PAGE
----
In the six weeks since the United States Supreme court The June 24 decision to overturn Roe v. Wade, at least 12 states have passed legislation that restricts or completely bans access to abortion, according to a report by NPR.
However, even in states with some of the most restrictive bans—like Alabama, where illegal abortions are classified as a first-degree felony—abortion bills still allow for an exemption: in the case of the mother’s life.
All state abortion bills as of this writing include this exemption, allowing a qualified physician to make a decision to proceed with an abortion if he or she believes that physical harm, including organ failures or death, may come to the mother if she continues the pregnancy to Term.
However, obstetrician-gynecologist Sima Menon of Milwaukee, Wisconsin, said, NEWSWEEK The phrase “mother’s life” can be problematic at times.
“I think it probably seems really obvious, you know, when you read it on paper,” Menon said. “But the clinical scenario of what actually constitutes a mother’s life, there’s a really big gray area.”
The ‘gray zone’ became a reality in the case of a 10-year-old girl from Ohio who traveled to Indiana to have an abortion after claiming she was raped by a 27-year-old man. A doctor she met in Ohio referred her to travel out of state for abortion services, after she had determined her pregnancy would be six weeks and three days. Ohio allows abortions until a fetal heartbeat can be detected, or approximately six weeks.
In light of this story, which eventually made international headlines, many conservative leaders expressed doubts about the existence of the little girl with the horrific story. Among the skeptics was Ohio State Attorney General Dave Yost, who spoke about the case in a live interview. Fox News On July 11, just days after the story was first published.
In the interview, Yost wondered if the 10-year-old actually existed, and said his office would likely have known about the rape had it been reported and, if she had, would have qualified for Ohio’s exemption from the six-week ban. Because of the medical emergency to save the mother’s life.
The doctor who treated the girl in Ohio, a child abuse doctor, did not see it that way when the girl was examined, and referred her to travel out of state. She traveled to Indiana to receive abortion services, according to the Columbus Dispatch.
Court records obtained by NEWSWEEK From Franklin County, Ohio, it was revealed that Gerson Fuentes, 27, was arrested July 12 in connection with the rape of the 10-year-old, who is from Columbus, Ohio. According to Columbus Dispatch, Fuentes was indicted on July 21 on two counts of rape.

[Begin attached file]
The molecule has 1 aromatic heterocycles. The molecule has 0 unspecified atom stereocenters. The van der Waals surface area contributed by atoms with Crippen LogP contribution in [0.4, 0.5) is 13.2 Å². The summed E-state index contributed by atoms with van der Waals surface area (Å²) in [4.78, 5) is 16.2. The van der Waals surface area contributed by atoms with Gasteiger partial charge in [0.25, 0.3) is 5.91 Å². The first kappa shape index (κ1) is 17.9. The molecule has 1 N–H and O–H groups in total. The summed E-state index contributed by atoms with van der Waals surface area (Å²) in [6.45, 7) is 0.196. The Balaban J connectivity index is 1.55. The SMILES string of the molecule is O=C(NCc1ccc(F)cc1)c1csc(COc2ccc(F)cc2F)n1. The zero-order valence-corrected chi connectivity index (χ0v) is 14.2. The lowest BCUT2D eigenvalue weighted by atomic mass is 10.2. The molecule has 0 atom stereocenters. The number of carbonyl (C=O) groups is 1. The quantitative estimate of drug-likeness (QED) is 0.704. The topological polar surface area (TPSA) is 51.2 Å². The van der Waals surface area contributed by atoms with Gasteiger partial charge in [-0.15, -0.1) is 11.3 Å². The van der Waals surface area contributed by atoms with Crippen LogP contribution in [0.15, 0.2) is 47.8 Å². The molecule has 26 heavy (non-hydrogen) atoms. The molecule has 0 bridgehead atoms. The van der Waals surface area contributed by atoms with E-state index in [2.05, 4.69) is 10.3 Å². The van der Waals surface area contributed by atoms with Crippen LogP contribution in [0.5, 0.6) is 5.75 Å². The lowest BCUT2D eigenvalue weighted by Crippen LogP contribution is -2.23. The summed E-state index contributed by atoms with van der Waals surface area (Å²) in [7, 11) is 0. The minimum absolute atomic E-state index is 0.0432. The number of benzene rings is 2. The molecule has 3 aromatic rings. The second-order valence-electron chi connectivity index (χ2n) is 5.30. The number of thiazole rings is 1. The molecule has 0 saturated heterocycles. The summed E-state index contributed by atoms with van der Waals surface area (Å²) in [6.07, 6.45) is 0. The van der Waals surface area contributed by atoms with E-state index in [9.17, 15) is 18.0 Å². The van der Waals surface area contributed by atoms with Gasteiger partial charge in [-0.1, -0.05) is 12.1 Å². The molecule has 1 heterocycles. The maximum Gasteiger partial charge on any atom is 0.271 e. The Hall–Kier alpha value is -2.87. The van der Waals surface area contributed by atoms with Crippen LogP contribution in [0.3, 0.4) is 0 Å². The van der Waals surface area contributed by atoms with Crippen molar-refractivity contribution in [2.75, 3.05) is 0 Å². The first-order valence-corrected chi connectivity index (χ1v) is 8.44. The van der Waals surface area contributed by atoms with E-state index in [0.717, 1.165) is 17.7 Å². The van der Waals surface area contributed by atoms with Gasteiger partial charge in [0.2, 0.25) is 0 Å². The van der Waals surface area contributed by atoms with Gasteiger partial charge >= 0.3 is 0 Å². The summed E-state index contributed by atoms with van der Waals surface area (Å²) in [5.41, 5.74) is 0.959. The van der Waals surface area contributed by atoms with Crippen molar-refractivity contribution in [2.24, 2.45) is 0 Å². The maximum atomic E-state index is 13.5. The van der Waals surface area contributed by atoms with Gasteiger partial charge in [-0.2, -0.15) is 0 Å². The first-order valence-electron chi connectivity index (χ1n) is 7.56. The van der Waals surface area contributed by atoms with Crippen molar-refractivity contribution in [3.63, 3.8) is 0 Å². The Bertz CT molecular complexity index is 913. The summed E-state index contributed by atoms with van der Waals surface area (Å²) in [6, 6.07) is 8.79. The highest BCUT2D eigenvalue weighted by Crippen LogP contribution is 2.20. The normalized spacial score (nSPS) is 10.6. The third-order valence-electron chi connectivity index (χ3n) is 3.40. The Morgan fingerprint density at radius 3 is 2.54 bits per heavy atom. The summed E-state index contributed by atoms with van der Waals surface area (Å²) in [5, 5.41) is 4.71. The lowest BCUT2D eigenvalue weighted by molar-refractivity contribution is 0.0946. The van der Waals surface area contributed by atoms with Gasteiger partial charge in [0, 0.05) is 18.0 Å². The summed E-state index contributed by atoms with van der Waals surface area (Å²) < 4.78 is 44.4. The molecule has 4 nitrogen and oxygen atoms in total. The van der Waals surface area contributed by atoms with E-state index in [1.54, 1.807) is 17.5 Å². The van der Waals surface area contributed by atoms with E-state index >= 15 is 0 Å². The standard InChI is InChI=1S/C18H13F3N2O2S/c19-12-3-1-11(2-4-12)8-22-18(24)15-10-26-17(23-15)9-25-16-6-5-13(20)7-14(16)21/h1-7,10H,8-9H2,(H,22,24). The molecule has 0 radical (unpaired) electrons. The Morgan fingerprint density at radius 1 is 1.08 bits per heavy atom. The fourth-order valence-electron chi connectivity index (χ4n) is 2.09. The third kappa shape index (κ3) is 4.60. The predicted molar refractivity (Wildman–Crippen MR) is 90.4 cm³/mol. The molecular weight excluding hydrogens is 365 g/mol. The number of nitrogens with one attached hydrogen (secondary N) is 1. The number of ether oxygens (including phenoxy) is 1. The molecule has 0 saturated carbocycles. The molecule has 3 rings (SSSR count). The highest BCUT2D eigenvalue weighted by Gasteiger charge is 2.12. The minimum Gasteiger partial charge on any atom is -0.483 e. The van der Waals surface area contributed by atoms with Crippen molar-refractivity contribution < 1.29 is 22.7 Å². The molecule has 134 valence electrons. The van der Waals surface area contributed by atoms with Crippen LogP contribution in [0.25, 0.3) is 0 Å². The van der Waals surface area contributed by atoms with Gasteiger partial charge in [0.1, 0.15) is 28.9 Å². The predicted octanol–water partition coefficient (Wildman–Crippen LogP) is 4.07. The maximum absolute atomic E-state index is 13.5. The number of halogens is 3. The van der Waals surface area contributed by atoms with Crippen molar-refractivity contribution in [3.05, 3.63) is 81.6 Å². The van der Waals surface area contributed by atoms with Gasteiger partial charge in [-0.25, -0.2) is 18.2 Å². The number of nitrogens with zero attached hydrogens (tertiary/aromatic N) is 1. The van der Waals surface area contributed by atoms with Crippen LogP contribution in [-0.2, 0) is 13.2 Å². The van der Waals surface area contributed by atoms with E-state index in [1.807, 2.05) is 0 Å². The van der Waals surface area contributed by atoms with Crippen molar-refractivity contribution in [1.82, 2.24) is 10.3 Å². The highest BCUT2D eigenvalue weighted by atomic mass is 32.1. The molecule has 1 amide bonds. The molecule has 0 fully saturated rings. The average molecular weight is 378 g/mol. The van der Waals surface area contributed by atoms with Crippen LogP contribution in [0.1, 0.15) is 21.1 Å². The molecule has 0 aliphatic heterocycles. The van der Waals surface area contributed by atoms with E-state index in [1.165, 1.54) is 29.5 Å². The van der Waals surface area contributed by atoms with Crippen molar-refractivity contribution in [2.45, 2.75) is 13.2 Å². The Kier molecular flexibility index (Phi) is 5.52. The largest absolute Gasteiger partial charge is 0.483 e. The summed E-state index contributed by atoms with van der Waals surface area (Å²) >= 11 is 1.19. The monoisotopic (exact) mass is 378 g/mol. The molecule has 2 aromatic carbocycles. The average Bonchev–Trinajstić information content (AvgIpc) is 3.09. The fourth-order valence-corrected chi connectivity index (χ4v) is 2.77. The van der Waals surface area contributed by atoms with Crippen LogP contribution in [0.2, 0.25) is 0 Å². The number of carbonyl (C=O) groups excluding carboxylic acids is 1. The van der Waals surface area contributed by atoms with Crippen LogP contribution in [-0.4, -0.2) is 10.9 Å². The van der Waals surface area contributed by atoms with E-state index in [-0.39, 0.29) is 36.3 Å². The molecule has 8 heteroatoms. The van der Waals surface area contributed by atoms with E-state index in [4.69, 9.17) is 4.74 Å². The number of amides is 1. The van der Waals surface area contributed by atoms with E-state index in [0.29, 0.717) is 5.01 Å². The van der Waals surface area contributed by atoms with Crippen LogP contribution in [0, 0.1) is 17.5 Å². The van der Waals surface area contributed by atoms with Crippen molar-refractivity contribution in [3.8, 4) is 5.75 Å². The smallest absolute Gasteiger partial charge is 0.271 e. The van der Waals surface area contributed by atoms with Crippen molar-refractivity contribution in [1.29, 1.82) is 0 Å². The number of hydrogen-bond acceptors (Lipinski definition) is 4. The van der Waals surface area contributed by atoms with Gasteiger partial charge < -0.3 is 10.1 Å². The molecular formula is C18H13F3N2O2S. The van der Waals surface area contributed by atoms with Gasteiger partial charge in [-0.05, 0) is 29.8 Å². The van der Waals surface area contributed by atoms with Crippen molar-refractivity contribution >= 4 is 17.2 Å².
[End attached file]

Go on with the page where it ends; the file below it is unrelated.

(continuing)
When talking about a teen’s life, Dr. Menon said, it’s not enough to isolate severe medical emergencies, as in Ohio’s case, as that doesn’t reflect the form of comprehensive adolescent sexual health care.
“When we talk about this particular aspect of comprehensive reproductive care, the goal is to ensure teens reach their full potential,” Menon said. “And I think that’s why parental decision during adolescence is really important to protect, you know, to really preserve that right in adolescence.”
In the past three months, Menon has worked with three pregnant teenage girls who had miscarriages. Each scenario, she said, provides a different example of why a teenage abortion is so complicated: a patient had a failed contraceptive, a patient became pregnant after sexual assault, and one patient was mentally stabilizing. Health status.
“There is a lot of disparity in terms of opinions of health care workers,” Menon said. “The only thing that often comes up is mental health. I’ve been in this situation where my mental health is so compromised, and the thought of continuing with an unwanted pregnancy really leads to more instability.”
“In this case, mental health is an emergency that puts the mother’s life at risk,” she added.
Menon added that the patient, who was stabilizing his health, was suffering from deteriorating mental health.
Menon said her role as a full OB-GYN practitioner includes helping teens prevent pregnancy, care for them during pregnancy, and help them decide if it’s a good time for parents, which could lead to Menon facilitating abortion services.
Now, in the wake of several abortion bans that offer no exemption based on age, Menon has said that her relationship with her patients, built on trust, is at risk of severing in the future.
“It is not really possible to limit just one part of reproductive health care in isolation and we would expect that not to affect other parts of reproductive health care,” Menon said. “These health laws that we’ve seen greatly affect the ability of health care providers to care for their patients.”
Menon said the abortion ban disproportionately affects adolescent patients who already have many barriers to accessing comprehensive sexual health care, including financial constraints, transportation problems or scheduling complications from obligations such as school and work. Teens who don’t have access to resources themselves, or don’t have a trusted adult to help them, may face more difficult choices when dealing with unwanted pregnancies.
In all of the last three cases she cited, Menon said patients made decisions alongside several trusted adults, and the three teens received support from these adults to make the final decision if the time was right to be a parent.
“I mean, you can see how we end up with a situation where those with resources are able to look for out-of-state abortion services and those who don’t are not,” she said, “and unfortunately they may turn to unsafe abortion practices.”